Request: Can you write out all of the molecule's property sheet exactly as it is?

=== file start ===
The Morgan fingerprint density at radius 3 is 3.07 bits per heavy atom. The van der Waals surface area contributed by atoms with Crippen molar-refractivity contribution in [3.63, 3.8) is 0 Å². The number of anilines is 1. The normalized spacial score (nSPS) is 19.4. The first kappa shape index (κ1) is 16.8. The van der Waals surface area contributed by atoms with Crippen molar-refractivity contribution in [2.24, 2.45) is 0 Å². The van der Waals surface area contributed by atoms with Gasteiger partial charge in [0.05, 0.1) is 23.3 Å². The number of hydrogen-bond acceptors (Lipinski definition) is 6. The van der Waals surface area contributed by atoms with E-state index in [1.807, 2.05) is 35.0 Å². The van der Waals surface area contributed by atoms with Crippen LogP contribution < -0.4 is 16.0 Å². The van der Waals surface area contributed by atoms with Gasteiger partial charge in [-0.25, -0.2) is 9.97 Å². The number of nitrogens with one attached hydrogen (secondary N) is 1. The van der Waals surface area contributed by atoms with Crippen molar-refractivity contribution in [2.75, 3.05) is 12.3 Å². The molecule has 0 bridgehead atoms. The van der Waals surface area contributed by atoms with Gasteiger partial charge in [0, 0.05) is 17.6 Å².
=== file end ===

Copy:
The Morgan fingerprint density at radius 3 is 3.07 bits per heavy atom. The van der Waals surface area contributed by atoms with Crippen molar-refractivity contribution in [3.63, 3.8) is 0 Å². The number of anilines is 1. The normalized spacial score (nSPS) is 19.4. The first kappa shape index (κ1) is 16.8. The van der Waals surface area contributed by atoms with Crippen molar-refractivity contribution in [2.24, 2.45) is 0 Å². The van der Waals surface area contributed by atoms with Gasteiger partial charge in [0.05, 0.1) is 23.3 Å². The number of hydrogen-bond acceptors (Lipinski definition) is 6. The van der Waals surface area contributed by atoms with E-state index in [1.807, 2.05) is 35.0 Å². The van der Waals surface area contributed by atoms with Crippen LogP contribution < -0.4 is 16.0 Å². The van der Waals surface area contributed by atoms with Gasteiger partial charge in [-0.25, -0.2) is 9.97 Å². The number of nitrogens with one attached hydrogen (secondary N) is 1. The van der Waals surface area contributed by atoms with Crippen molar-refractivity contribution in [2.75, 3.05) is 12.3 Å². The molecule has 0 bridgehead atoms. The van der Waals surface area contributed by atoms with Gasteiger partial charge in [0, 0.05) is 17.6 Å².